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Don founded Kamakura Corporation in April 1990 and currently serves as its chairman and chief executive officer where he focuses on enterprise wide risk management and modern credit risk technology. His primary financial consulting and research interests involve the practical application of leading edge financial theory to solve critical financial risk management problems. Don was elected to the 50 member RISK Magazine Hall of Fame in 2002 for his work at Kamakura. Read More

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Kamakura Blog

  
Nov 2

Written by: Donald van Deventer
11/2/2009 12:53 AM 

Our recent series on Nelson Siegel and other yield curve smoothing techniques has generated an enormous amount of interest. We’ve come to the conclusion that the art of constructing a yield curve deserves more attention than it’s gotten. This blog outlines
what we have planned and seeks your suggestions.

After our last series of posts on yield curve smoothing, we had a very productive exchange with Leif Andersen of Bank of America, who’s done a nice paper on tension splines.  We’ve also plunged into Bob Jarrow’s archives and are trying to unearth an unpublished gem of a paper that Prof. Jarrow and long-time research partner Tibor Janosi did in 2002. 

In general, we want to illustrate how to build a yield curve which meets the criteria for “best” that are defined by the user. Given a specific set of criteria, what yield curve results? By the criteria defined, how do we measure “best” and compare the best yield curve we derive with alternatives?

There is a most important set of comparisons we need to make—among N different sets of criteria for “best yield curve,” which set of criteria is in fact “best,” and what does “best” mean in this context?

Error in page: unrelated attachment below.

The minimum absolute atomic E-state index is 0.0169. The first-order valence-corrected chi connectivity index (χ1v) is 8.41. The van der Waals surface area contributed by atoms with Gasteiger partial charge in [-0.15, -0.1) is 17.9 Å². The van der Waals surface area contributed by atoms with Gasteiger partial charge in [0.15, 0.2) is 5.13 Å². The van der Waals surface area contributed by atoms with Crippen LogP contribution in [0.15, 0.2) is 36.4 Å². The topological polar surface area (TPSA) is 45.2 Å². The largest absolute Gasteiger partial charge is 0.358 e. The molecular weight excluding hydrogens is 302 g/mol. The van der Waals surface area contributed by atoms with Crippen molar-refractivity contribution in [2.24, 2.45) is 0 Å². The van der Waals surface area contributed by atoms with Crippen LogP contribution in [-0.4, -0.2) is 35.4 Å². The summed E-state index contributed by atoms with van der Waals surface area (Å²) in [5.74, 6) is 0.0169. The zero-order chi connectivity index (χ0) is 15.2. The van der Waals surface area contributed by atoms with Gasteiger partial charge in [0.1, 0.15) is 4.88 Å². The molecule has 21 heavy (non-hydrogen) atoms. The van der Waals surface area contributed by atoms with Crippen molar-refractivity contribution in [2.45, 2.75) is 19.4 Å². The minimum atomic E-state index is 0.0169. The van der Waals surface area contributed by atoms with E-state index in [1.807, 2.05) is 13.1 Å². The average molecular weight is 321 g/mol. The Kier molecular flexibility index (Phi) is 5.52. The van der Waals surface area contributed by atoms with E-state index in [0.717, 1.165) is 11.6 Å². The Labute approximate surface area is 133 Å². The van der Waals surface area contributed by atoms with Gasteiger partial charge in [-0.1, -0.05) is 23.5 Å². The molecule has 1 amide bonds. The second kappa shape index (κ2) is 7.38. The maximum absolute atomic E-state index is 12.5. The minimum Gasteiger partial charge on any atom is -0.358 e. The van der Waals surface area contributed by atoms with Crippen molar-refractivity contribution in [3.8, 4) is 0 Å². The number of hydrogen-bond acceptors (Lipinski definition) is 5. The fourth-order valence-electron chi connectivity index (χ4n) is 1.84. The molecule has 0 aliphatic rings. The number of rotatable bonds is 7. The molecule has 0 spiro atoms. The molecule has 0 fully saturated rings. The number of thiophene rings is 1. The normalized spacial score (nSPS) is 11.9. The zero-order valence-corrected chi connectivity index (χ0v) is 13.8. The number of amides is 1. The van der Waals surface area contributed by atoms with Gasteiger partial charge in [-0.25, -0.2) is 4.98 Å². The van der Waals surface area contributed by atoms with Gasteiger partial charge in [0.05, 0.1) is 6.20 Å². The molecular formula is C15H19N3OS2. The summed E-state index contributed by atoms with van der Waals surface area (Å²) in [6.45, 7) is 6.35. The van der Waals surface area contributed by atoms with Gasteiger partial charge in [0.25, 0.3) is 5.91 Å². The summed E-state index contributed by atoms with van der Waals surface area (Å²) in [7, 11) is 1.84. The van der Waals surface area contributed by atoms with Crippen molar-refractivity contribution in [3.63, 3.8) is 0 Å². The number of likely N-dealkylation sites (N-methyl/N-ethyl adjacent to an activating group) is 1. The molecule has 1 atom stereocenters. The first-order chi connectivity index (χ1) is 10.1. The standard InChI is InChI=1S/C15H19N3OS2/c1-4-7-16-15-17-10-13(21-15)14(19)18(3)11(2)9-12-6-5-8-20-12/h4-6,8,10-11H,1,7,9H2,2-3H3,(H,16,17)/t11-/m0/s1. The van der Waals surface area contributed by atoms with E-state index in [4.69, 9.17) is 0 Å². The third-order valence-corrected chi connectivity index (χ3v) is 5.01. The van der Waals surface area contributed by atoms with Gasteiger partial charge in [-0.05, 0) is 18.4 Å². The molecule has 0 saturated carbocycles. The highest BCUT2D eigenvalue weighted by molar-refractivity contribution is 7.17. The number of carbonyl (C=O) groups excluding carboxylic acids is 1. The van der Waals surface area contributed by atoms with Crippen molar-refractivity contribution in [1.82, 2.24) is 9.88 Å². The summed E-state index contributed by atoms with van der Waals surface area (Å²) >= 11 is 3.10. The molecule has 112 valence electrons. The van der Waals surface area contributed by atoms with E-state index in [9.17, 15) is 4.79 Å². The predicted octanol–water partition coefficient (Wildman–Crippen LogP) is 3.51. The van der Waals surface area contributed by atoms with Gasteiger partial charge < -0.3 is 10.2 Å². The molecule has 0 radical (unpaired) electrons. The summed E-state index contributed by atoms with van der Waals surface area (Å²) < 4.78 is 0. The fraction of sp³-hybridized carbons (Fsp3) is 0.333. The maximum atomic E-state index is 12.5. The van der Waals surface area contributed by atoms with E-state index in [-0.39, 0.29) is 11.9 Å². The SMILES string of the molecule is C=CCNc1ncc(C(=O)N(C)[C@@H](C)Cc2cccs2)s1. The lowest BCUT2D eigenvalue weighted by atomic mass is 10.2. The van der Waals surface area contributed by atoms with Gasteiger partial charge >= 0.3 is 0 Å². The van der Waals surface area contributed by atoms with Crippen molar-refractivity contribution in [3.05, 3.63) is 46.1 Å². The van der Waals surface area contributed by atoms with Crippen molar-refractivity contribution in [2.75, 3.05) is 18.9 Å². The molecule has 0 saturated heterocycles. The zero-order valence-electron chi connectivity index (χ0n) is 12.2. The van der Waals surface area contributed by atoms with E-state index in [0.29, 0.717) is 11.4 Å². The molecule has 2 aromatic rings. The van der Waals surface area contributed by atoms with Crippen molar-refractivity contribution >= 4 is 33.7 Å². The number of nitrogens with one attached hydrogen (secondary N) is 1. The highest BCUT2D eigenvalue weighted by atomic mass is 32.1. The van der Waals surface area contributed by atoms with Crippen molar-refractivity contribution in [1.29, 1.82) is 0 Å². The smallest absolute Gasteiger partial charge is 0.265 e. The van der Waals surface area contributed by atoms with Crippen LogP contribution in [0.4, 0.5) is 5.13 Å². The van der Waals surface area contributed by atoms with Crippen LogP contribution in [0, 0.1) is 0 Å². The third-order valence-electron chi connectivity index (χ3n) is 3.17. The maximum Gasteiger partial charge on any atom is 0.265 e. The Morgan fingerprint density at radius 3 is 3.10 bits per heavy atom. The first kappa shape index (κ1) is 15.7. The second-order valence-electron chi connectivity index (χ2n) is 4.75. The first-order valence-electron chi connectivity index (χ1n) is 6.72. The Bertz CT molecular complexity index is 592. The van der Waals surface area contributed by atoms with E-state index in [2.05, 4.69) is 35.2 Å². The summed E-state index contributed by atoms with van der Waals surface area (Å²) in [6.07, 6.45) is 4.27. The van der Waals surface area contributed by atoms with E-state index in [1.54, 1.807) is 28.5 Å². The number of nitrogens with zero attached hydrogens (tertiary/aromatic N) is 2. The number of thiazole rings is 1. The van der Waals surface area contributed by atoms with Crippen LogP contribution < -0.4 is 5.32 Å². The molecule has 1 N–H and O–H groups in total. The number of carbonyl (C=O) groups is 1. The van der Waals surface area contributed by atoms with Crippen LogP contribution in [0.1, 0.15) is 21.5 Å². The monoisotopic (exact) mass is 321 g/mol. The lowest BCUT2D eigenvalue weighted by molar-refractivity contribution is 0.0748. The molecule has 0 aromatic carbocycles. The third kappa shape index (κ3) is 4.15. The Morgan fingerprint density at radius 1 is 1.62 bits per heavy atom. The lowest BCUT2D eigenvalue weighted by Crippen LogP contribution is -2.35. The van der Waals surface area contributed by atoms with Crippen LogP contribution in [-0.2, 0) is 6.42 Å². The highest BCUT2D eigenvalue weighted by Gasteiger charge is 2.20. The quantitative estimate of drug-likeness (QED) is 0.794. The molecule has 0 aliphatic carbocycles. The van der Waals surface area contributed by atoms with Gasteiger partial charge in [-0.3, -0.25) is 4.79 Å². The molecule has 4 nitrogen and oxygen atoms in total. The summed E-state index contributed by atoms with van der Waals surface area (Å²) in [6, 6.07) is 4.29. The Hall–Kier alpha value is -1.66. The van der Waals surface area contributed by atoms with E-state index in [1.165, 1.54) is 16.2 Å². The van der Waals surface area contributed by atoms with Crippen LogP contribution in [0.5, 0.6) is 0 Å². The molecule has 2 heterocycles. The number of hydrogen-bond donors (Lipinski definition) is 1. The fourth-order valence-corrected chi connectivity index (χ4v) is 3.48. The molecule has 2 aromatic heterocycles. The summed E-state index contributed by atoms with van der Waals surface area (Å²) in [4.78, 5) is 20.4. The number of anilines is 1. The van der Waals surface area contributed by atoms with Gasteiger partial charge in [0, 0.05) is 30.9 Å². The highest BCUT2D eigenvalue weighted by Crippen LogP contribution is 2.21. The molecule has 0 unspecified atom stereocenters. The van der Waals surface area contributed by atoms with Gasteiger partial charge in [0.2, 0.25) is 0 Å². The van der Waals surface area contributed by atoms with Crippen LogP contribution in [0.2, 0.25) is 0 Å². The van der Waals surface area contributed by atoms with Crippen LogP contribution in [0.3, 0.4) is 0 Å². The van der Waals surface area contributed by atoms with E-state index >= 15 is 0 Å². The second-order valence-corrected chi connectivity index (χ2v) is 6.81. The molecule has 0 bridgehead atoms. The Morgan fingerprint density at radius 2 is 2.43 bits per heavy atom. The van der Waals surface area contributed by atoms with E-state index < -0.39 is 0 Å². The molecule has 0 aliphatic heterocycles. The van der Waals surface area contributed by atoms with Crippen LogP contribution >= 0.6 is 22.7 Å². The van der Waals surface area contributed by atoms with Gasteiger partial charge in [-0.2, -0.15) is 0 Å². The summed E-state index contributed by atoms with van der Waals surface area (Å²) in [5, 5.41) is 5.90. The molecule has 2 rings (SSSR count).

In starting out in this series of building blocks for yield curve smoothing, we have to realize how lucky we are in finance that smoothing is only a two dimensional, not a 3 dimension, problem. That makes our task much simpler than the same problem is for computer graphics experts and engineers. 

Here’s brief set of yield curve smoothing techniques that we’ve seen in the literature. We plan on going through them one by one on the same set of data. If you have any suggested additions to the list, please e-mail us at info@kamakuraco.com.

Basic yield curve smoothing menu:

  • Linear yield curve smoothing with no “connectivity” between line segments
  • Linear forward rate smoothing with no connectivity between line segments
  • Linear yield curve smoothing that is continuous, but without requiring equal first or second derivatives at the knot points
  • Linear forward rate smoothing that is continuous, but without requiring equal first or second derivatives at the knot points
  • Yield curve smoothing that is continuous and with equal first derivatives (but not second derivatives) at the knot points
  • Forward rate smoothing that is continuous and with equal first derivatives (but not second derivatives) at the knot points
  • Yield curve smoothing that is continuous and with equal first and second derivatives at the knot points
  • Forward rate smoothing that is continuous and with equal first and second derivatives at the knot points
  • Maximum smoothness creation of yield curves and forward rate curves
  • The Janosi-Jarrow extension of maximum smoothness
  • Tension splines
  • Smoothing to avoid negative interest rates
  • Smoothing with data errors

For each of these techniques, we compare them with the well-known Nelson-Siegeltechnique to show the stark contrasts between the results given the definition of “best” and what is produced by Nelson Siegel.

We look forward to your comments and suggestions on this outline.

Donald R. van Deventer
Kamakura Corporation
Honolulu, November 2, 2009

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